2. In January of 2022, my former partner filed for a registered trademark on the phrase “More Than Two.” My lawyer, who specializes in intellectual property, informs me that if she establishes ownership of this trademark, she may be able to seize the domain name under WIPO action.

    You can see the trademark application here.

    My lawyer is confident that we can oppose her claim to the trademark, since I can show use of it going back to 2006, but also warns me that opposing a trademark is a very expensive and time-consuming undertaking. I have already paid him the initial sum of money to oppose the trademark filing, and provided him with the materials necessary to draft an opposition filing.
  3. On March 17, 2022, she filed a lawsuit in Multnomah County Court to petition that the courts declare the November settlement void.

These three things together threaten the continued existence of the More Than Two site. She has already indicated she wishes to have the domain turned over to her, and she is attempting to claim a trademark that would give her the benefit of sixteen years of work I’ve done.

Thanks to your generosity, I have been able to provide my lawyer with the litigation retainer he needs to oppose her trademark application and to represent me in court.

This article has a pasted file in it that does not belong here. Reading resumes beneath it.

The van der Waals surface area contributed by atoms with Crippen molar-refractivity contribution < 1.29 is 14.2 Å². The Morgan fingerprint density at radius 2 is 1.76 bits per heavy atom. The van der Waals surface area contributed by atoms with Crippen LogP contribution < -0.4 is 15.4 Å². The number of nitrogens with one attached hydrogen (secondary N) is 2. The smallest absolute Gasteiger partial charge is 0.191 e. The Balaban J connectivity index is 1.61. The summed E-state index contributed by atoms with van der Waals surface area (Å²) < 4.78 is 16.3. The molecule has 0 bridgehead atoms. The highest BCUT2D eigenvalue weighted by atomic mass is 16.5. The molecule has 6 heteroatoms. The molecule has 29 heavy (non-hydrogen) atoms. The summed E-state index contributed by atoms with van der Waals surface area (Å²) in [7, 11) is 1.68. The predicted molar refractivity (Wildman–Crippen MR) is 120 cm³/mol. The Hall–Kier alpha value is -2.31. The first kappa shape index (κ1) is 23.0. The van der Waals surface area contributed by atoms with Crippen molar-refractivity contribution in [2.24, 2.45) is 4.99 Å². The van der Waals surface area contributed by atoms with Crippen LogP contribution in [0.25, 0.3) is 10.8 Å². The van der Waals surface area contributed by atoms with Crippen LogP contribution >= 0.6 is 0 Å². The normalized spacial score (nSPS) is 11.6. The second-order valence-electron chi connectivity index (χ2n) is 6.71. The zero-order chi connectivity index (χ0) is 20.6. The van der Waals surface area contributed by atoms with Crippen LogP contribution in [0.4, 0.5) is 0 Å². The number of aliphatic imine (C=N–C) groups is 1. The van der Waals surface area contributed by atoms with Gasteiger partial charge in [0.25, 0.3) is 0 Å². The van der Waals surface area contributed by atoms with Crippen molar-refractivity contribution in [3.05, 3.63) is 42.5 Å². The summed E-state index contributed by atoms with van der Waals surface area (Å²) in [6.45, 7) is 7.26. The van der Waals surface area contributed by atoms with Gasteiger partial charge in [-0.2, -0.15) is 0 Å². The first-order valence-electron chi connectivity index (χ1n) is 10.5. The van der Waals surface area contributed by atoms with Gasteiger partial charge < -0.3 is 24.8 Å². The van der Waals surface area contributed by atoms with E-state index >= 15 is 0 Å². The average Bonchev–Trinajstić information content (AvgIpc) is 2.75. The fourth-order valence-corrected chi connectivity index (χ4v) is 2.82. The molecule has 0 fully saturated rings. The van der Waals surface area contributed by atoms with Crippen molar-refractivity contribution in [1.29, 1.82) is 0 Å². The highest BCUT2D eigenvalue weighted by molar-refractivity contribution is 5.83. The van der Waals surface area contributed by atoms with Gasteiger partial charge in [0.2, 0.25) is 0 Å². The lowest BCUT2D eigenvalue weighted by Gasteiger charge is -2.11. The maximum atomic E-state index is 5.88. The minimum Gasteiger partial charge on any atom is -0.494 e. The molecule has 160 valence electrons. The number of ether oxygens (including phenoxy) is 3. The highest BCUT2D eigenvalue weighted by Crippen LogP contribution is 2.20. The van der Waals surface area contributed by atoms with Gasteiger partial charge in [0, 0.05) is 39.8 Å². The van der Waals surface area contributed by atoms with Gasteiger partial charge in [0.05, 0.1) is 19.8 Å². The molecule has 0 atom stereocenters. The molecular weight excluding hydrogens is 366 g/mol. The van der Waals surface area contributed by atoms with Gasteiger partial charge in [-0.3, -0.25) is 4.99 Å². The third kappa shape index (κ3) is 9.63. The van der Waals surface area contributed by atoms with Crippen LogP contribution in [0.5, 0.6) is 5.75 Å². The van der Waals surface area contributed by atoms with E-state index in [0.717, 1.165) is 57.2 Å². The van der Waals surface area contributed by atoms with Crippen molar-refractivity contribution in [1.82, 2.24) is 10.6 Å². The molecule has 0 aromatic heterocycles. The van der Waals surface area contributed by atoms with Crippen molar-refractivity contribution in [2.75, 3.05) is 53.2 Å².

However, this is not the end of the road! I expect this matter to continue to be expensive. I have already taken on considerable debt in this matter.

Over the last sixteen years, I’ve poured my heart and soul into this site. I could simply turn it over to her and allow her to take the trademark, but I think it’s wrong to surrender all my hard work for someone else to take advantage of.

Again, thank you all for your incredible support. I can’t tell you how much it means to me.

For those of you who wish to follow what’s going on, I have created a timeline here, which I will keep updating as the legal situation unfolds.

“Orwellian”? I don’t think so.

In which Franklin ventures an unpopular opinion.

Okay, so we live in a time when the word ‘Orwellian’ is used rather a lot, often by people who clearly haven’t read any Orwell. (“The liberals don’t want to shop at Hobby Lobby! That’s so Orwellian!” “That dude got fired for going to a Nazi rally That’s so Orwellian!” No. No, it isn’t.)

But I’m going to offer a hot take, which is that Nineteen Eighty-Four hasn’t aged particularly well. I’ll even go further: the ideas in it don’t map well onto modern society, current political events notwithstanding.

Yes, yes, I know, it’s a literary classic. Yes, yes, I know, lots of people say it’s more relevant today than ever.